I was reading this Third Circuit decision yesterday about an employee who got demoted for sleeping on the job, and all I could think of was Homer Simpson. For not unlike Homer J., a nuclear safety technician, this employee was responsible for monitoring his plant's equipment to prevent malfunctions that could result in explosions, property damage, injuries, and fatalities. Except, unlike Homer, the former employee was allegedly found sleeping on the floor of his office, with a pillow, blankets, and an alarm clock nearby. Now that's what I call an all-out Costanza! All that's missing here are the empty calories and male curiosity, eh Georgie?
Instead, we are left with a baseless age-discrimination lawsuit from a employee, claiming that when he was demoted, it wasn't for sleeping on the job. Rather, it was because of his age and an unwritten policy "to get rid of older employees," premised upon a single stray remark and slipshod investigation into the sleeping incident.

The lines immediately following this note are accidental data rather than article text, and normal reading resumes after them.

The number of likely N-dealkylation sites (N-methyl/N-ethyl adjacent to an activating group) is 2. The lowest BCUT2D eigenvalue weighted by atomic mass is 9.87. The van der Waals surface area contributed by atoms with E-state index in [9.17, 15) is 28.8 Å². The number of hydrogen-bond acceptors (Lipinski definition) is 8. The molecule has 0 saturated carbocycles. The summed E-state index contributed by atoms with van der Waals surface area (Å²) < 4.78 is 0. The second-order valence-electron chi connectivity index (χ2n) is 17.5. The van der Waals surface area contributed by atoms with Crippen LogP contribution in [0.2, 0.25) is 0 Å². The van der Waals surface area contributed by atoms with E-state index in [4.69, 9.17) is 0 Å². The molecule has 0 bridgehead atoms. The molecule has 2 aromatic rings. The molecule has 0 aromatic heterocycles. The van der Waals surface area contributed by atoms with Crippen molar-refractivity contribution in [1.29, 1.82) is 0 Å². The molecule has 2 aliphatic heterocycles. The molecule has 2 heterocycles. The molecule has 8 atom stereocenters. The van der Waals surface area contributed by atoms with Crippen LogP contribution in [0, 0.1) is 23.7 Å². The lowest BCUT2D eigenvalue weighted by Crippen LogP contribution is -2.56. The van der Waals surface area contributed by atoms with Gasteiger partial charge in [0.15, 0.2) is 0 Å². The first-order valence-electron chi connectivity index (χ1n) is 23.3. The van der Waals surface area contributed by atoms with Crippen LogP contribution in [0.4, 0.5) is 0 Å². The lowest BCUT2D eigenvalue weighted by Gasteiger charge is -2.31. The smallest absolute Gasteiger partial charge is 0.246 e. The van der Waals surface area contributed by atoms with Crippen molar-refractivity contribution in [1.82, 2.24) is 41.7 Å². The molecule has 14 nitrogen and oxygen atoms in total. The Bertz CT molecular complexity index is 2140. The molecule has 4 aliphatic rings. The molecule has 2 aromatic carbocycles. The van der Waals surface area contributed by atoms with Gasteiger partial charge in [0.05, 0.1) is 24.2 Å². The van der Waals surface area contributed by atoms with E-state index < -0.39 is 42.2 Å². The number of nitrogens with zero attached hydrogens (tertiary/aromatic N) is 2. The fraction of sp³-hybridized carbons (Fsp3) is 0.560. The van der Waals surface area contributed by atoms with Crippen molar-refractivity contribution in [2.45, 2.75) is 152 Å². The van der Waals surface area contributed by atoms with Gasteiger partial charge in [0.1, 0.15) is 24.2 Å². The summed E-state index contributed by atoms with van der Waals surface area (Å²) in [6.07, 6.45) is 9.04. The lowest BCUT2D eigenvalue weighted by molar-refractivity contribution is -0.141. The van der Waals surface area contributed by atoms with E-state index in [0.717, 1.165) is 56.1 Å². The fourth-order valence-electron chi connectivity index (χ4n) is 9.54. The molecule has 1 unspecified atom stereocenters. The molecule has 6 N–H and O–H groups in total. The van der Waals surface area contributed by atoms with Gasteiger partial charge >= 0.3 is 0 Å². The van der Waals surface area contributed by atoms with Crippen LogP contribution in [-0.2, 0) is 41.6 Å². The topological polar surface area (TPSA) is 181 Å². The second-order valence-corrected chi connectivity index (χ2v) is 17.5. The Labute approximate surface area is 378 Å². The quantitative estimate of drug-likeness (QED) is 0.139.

Smell that? Yeah, me too... (And it's not what The Rock is cookin')
To prove age discrimination, an employee must demonstrate, at a minimum, that the employment action taken occurred under circumstances that give rise to an inference of discrimination. One stray remark and a poor investigation -- even if true -- do not indicate that age was the motivating reason behind an employment decision, which is the burden that a plaintiff must meet to prove age discrimination.
What's the lesson to be learned here? If you are going to sleep at work, don't get caught, of course. Or maybe do your sleeping at home...in a bed.
Continue reading "It's tough to prove age bias after getting caught sleeping on the job" »